Repairing NSW Police distrust begins with accountability

As someone who witnessed the effects of over policing in Western Sydney, NSW Police need to seriously reflect on their disproportionate COVID response if they want to regain our trust.

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In news that should surprise no one, a recent report has found that NSW Police heavily and disproportionately fined children, people from disadvantaged backgrounds and those from lower socio-economic areas for alleged COVID-19 public health order breaches during the 2020-2022 lockdowns. Of the top 30 suburbs where children were issued fines, none of those suburbs were in Sydney’s wealthiest areas. 

Now perhaps you’re of the view that as sad as disproportionate fines are, those people breached the rules the most, whilst the rest of us complied. So tough luck. Right? Now I could write a long rant about how affluent suburbs brazenly breached lockdown with little enforcement, and that compliance in Western Sydney was in fact high, but it turns out I already did just that in 2021. Indeed subsequent data from the NSW Bureau of Crime Statistics and Research backs up the theory. Vindication. Yay.  

But perhaps you don’t fall into that camp but nonetheless feel tempted to roll your eyes. Are we still talking about COVID? Maybe you’re even sympathetic to the outrage but also… surely it’s time to move on, COVID feels like a lifetime ago?  

Honestly, I get that. But as someone who witnessed first-hand what the over policing of Western Sydney did to my community, reports of disproportionate police enforcement are not just about vindication. The punitive and brazenly discriminatory police response during COVID has, as predicted, left feelings of distrust in police within our community that persists to this day, especially amongst more vulnerable populations. Resolving that distrust is vital from a law and order standpoint, and begins with something very simple. Accountability.  

a group of police officers in Sydney's cbd responding to a protest
NSW Police respond to Blockade Sydney protests in 2022. (Source: Matt Hrkac)

Too often, ‘accountability’ sounds like a demand for heads to roll, resignations and a public hounding of those responsible. That is not what I mean by accountability here. Indeed, as furious as our communities deserve to be when seeing reports like this, police do have an extremely difficult job, especially in an unprecedented pandemic. It also must be noted that the over policing of Western Sydney was a direct result of previous state Liberal Government policy.  

However, when independent research highlights that NSW Police issued over 3,500 fines to children during the pandemic, with a disproportionate amount issued to children from vulnerable backgrounds, serious questions need to be asked. When the highest proportion of those fines were issued in some of the state’s most disadvantaged areas, serious questions need to be asked. Where police issued children with penalties of over $5000 when the maximum that can be fined in the NSW Children’s Court is only around one-fifth of that, it plainly demonstrates that there has been an overreach, and police have acted punitively against disadvantaged kids. One can safely say that these reports do not sow seeds of trust and ought to warrant some serious introspection from NSW Police.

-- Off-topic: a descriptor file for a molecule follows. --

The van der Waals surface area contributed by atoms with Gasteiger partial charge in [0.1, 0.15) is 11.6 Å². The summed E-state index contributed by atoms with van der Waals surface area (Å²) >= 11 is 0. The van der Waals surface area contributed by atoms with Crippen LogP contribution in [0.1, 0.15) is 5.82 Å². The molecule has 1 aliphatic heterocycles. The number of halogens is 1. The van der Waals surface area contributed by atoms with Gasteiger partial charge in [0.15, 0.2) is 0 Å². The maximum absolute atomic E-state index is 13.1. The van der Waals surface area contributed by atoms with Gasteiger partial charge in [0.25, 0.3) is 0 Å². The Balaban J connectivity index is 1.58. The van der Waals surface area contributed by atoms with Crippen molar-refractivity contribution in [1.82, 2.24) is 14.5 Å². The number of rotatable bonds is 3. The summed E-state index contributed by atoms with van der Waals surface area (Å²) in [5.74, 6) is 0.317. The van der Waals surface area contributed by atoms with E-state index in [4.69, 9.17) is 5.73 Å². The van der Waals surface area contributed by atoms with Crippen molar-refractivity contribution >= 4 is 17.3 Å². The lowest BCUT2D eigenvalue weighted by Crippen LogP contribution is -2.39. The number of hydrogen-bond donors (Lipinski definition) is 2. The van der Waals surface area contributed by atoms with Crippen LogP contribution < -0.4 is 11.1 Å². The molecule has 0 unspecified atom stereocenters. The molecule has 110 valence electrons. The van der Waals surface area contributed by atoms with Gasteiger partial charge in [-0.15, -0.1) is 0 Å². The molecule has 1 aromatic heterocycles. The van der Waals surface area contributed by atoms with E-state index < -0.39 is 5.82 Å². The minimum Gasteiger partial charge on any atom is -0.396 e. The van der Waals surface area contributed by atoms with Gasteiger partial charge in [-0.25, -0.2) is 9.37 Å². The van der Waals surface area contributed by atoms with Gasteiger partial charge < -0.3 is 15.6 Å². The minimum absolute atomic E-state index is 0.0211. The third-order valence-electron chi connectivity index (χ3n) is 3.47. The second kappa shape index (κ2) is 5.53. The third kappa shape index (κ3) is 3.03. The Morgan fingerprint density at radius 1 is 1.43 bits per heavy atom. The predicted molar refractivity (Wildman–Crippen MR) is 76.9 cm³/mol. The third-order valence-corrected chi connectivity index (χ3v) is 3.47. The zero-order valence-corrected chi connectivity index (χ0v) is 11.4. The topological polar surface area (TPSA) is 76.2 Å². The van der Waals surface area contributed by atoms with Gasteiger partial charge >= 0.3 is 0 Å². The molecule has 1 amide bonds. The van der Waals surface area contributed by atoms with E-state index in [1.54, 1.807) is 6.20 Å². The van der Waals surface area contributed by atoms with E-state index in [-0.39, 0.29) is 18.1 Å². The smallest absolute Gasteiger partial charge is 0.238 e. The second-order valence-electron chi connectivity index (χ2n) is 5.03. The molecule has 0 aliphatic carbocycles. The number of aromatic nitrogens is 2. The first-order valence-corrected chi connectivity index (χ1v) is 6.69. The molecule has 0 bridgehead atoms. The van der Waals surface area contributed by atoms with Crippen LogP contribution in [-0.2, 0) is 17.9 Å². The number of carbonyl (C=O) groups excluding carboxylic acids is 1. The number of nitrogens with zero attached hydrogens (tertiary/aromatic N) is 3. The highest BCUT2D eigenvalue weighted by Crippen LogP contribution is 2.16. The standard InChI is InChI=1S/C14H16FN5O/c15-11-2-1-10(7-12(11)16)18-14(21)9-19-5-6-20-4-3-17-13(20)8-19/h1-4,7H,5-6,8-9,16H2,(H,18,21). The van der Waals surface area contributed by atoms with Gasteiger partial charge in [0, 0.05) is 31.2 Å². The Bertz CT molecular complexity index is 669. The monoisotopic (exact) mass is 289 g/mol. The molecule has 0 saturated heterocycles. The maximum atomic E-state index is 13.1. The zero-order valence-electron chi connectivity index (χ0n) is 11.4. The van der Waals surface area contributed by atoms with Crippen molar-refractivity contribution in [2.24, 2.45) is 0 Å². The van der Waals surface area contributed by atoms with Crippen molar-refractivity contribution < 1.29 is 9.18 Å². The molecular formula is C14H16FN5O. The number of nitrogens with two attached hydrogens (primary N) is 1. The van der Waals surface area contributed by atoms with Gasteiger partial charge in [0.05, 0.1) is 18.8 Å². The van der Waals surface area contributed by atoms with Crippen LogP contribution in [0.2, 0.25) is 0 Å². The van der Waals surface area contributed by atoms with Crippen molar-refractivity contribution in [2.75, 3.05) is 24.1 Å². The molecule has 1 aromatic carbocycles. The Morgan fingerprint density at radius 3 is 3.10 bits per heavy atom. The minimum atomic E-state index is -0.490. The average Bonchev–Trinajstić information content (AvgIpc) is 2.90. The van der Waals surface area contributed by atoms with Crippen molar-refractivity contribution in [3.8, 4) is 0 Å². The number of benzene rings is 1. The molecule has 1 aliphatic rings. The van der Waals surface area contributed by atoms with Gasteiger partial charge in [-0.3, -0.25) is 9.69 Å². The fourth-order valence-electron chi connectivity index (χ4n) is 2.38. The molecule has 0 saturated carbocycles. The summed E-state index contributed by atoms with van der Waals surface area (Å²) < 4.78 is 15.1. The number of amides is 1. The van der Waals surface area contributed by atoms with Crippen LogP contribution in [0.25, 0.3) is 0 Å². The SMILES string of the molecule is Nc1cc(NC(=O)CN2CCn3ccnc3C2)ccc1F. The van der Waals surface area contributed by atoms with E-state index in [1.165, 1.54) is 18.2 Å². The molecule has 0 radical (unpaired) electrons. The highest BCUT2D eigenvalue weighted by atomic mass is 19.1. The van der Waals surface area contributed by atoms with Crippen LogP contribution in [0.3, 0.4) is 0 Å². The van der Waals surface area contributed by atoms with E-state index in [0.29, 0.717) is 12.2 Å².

Unfortunately, instead of a basic apology and setting the groundwork for reform to recover community trust, the NSW Police response to the report’s findings is as disappointing as it is predictable. Defend and double down.  

Reported by The Daily Aus, NSW Police defended their actions and stated their enforcement was to ensure compliance and was in protection of the community. Notwithstanding the response appears tone deaf and entirely fails to deal with the extremely concerning findings of the report, it’s an extremely poor move from a strategic perspective.   


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NSW Police would be well aware that repairing community trust is vital from a law and order standpoint. Indeed, a trusting relationship between the community and police is a necessary precondition to improving the reporting of crime and cooperation with law enforcement, especially during times of civil unrest and disruption. Vague public statements and a refusal to properly confront these damning reports only worsens the divide between police and the very communities they need to work with. A basic apology coupled with sensible reforms are a basic first step to recovering trust. Failing to do so allows the ghosts of COVID to continue to linger, and harms both the police and our communities for the foreseeable future.  

For if NSW Police cannot honestly reflect on the disproportionate exercise of their powers, how can vulnerable communities ever believe they will not suffer in the same way again? How can those communities feel police are on their side? How can they forgive that which the NSW Police are not sorry for? 

COVID may be a nightmare from the past, but if NSW Police do not seriously reflect on this report, those scars will continue to fester and the divide between community and police will only grow – an outcome that is worse for all of us.  

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Khushaal Vyas
Khushaal Vyas
Khushaal Vyas is a youth rights lawyer, freelance journalist and recipient of the NSW Premier's Multicultural Youth Medal.

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